Treatment of mental health conditions has long been institutionalized, using interventions based on a medical model. Karen Goldenberg fights for community-based occupational therapy mental health services. Goldenberg is an alumna of University of Toronto's Occupational Therapy program and a member of the Order of Canada. She spoke to writer Sandra Sokoloff about respect, dignity, acceptance, and the ability to listen without judgment.
How has your work investigated mental health?
I am not a researcher but have always recognized the need to document, analyze and look at impact. In my early years as an occupational therapist my colleagues and I gathered data and looked at implications of our practices. We quickly realized that many of our patients had secondary diagnoses of mental health challenges. At that time, however, the prevailing view of government was that therapy to address mental health needs was not funded in the home care system.
We challenged this perspective because we felt strongly that occupational therapists made a difference in the area of mental health and believed that people with a primary diagnosis of a mental health condition should qualify for OT services. We initiated a pilot study at the Clarke institute (now CAMH) and I became the first mental health home care coordinator. We marketed our services to general hospitals and community organizations, and since there was a tremendous need for support for people with mental health conditions our services were very welcome.
Our role in providing support for clients with mental health conditions expanded and we received funding for an Aftercare program. We launched Community Occupational Therapy Associates (COTA), which became a primary provider of community-based mental health services in the Toronto area. COTA’s success was a result of our advocacy, and our passionate belief that we must treat the whole person.
Advocacy has also played a large and important role in my other professional roles and personal life. I’m currently on the board for a therapeutic residential treatment program for transitional youth in Ontario, and have met with ministers of health and community leaders to build capacity for this program.
What has your work shown about environments that promote mental health?
My approach to supporting people with physical and mental health challenges has always been community-oriented, taking treatment and after-care services into the community where people live, work, interact with their families, and engage with the community at large.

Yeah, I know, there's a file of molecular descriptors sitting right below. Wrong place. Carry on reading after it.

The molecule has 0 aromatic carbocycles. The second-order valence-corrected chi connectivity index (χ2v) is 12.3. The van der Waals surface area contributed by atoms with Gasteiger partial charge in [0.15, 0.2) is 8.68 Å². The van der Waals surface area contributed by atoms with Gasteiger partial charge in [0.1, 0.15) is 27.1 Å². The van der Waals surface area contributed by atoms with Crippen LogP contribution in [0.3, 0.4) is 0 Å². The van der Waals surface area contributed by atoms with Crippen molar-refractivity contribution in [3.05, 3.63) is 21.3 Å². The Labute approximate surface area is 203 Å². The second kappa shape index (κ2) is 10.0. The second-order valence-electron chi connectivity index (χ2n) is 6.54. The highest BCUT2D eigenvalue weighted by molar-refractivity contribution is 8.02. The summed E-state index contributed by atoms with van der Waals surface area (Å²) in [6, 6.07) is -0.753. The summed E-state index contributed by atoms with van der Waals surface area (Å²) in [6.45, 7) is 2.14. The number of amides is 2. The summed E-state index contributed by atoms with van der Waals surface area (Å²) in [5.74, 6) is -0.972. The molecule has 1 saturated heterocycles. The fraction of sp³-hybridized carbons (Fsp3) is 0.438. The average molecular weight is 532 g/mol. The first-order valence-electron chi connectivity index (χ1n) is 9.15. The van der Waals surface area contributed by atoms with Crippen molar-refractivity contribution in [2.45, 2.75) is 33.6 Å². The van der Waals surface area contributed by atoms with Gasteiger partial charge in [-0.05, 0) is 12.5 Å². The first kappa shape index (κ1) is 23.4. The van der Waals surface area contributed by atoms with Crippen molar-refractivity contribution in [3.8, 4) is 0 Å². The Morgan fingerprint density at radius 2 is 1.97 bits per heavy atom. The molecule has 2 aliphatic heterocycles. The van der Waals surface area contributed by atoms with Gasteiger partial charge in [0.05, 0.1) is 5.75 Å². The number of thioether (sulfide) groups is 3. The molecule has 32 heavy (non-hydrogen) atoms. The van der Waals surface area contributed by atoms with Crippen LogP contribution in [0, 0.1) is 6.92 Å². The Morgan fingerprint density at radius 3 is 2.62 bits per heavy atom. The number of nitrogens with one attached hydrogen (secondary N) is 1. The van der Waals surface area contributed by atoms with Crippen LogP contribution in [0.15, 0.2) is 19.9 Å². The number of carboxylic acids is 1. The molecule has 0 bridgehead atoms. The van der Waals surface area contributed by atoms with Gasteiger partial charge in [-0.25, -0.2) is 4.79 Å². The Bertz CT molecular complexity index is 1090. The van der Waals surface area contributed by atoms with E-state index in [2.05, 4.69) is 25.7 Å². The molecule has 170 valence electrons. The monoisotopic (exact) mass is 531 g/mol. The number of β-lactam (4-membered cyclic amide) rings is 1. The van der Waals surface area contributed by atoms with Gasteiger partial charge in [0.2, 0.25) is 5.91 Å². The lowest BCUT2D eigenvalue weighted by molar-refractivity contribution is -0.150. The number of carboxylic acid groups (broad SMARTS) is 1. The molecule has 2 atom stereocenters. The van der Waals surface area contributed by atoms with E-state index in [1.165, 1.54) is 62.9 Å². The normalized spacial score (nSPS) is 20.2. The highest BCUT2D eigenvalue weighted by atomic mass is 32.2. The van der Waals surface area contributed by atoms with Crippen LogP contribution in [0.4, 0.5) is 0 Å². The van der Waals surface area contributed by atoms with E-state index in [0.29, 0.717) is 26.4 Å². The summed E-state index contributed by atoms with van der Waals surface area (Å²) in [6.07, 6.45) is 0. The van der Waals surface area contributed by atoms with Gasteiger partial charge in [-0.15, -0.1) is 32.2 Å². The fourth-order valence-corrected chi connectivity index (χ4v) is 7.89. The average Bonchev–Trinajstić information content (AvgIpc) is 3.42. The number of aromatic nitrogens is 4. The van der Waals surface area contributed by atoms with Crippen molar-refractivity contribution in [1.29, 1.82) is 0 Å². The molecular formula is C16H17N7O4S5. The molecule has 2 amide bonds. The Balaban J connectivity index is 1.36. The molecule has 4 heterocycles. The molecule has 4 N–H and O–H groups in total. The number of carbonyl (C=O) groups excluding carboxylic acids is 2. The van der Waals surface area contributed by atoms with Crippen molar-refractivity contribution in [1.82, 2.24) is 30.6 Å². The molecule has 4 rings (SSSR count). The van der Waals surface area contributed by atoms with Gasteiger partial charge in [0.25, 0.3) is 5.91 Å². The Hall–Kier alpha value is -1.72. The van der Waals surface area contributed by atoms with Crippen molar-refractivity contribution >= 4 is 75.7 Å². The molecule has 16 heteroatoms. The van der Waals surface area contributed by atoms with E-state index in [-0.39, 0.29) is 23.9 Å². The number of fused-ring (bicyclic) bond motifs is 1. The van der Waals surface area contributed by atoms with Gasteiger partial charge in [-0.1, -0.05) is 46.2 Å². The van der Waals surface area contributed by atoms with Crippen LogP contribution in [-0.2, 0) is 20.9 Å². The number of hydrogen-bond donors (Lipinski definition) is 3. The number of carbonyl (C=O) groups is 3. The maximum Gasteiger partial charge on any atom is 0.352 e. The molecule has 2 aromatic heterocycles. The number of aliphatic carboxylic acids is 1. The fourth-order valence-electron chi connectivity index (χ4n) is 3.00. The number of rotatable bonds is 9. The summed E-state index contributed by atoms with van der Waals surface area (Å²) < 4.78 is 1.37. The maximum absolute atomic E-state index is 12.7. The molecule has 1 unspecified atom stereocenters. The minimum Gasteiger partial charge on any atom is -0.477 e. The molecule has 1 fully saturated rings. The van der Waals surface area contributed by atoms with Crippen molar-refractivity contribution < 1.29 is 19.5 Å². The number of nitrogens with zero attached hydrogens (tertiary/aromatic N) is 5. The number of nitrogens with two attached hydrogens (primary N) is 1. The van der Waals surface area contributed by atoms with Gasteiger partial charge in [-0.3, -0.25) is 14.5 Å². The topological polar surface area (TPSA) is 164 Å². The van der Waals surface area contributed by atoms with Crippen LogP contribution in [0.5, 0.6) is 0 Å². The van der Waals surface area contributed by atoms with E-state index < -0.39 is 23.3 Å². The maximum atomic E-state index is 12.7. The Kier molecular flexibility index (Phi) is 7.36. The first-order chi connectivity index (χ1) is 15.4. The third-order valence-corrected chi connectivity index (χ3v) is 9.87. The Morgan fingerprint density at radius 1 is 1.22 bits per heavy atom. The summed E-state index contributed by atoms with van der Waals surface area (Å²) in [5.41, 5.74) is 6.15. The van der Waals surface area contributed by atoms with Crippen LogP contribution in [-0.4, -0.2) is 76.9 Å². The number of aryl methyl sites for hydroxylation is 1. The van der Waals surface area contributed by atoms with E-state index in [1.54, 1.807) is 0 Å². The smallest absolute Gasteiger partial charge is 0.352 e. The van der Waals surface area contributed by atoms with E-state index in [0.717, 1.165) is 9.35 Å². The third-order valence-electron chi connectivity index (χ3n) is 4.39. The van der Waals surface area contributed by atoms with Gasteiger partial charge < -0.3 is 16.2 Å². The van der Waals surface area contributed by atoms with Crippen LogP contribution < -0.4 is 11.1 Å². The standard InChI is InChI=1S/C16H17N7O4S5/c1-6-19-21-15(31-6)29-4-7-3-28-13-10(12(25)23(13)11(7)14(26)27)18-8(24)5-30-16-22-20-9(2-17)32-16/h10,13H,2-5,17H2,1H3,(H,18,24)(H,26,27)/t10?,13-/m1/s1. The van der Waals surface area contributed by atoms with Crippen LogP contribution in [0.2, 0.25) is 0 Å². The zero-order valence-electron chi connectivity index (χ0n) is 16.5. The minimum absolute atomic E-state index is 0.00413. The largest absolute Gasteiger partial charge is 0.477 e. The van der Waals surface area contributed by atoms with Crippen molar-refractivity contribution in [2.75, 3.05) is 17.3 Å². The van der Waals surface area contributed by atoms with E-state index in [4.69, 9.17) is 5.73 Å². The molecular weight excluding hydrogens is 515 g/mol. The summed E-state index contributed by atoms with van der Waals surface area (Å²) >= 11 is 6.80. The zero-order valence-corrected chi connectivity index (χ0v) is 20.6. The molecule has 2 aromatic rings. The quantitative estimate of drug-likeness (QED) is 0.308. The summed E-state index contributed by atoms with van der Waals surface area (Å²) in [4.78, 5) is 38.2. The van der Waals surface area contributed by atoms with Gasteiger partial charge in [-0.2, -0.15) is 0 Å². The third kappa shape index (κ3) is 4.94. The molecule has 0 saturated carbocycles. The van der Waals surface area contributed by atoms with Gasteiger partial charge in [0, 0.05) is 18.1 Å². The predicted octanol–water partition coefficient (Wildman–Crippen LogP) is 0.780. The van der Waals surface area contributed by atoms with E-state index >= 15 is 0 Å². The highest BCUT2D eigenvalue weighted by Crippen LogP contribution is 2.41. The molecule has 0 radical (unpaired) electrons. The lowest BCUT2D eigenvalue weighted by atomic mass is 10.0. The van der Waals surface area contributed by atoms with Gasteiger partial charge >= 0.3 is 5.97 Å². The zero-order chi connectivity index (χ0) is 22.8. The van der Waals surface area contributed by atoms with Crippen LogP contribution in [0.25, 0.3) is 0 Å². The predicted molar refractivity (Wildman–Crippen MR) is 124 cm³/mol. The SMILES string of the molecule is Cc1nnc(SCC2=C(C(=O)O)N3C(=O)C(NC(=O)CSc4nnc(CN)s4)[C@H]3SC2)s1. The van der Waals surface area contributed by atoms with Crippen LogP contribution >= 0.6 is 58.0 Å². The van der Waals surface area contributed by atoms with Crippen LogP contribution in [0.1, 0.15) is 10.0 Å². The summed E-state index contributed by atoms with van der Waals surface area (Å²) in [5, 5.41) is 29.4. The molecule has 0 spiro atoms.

One example outside of my work with COTA is when I worked with JVS Toronto, which provides employment and vocational services that support people with disabilities. I moved my staff out of the offices and into community organizations several days each week, so people could receive services in the environments where they received care, whether at a community health centre, a mental health agency or a shelter. We focused on how to build supports within their community. This approach was very much shaped by my training as an occupational therapist, which assesses how people function and integrate within their own communities. Taking career counsellors and rehabilitation staff out into the community is one of my most significant contributions. When you become part of that community you can better see the needs and experiences of individuals and families in their natural environments. I see similar impacts of bringing services into clients’ communities in my work with people who are homeless, as well.
Given what you know about environments that promote mental health, what steps can be taken to create them?
Consistent support, relationship-building, acceptance of people for who they are and without judgment, and treating people with dignity and respect are essential for creating such environments. In the workplace, talking about mental health is important. There are numerous opportunities and approaches for supporting employees with mental health conditions: creating professional development and educational opportunities, training your human resources personnel or others in your organization to be supportive and welcoming, and exploring various accommodations are examples. An enlightened and progressive employer will increase resources dedicated to supporting accommodations and make mental health education and prevention resources available. As occupational therapists, we’re very good at identifying suitable accommodations.
Respecting people’s choices and giving them an opportunity to tell their story is really important. The ability to talk without shame and acknowledge that mental illness is a real issue in our society is really important, so creating safe spaces and programs that allow for this sharing is vital. Because the prevalence of mental health conditions is so high, rarely do you find someone whose life hasn’t been touched by it.
What does your work show about strategies that individuals can use to support or maintain their mental health?
Building acceptance in the community – creating safe spaces, encouraging dialogue, knowing about resources available to people in need.
Ability to listen without judgment, to provide relevant resources or accommodations, and just be there are essential. The safer and more comfortable we feel, the more likely we are to share our stories, and the less stigma there is in the knowledge that we’re not alone.
Strategies that increase the availability of safe spaces, provide education and appropriate resources, and promote acceptance that mental health is part of the human condition are crucial.
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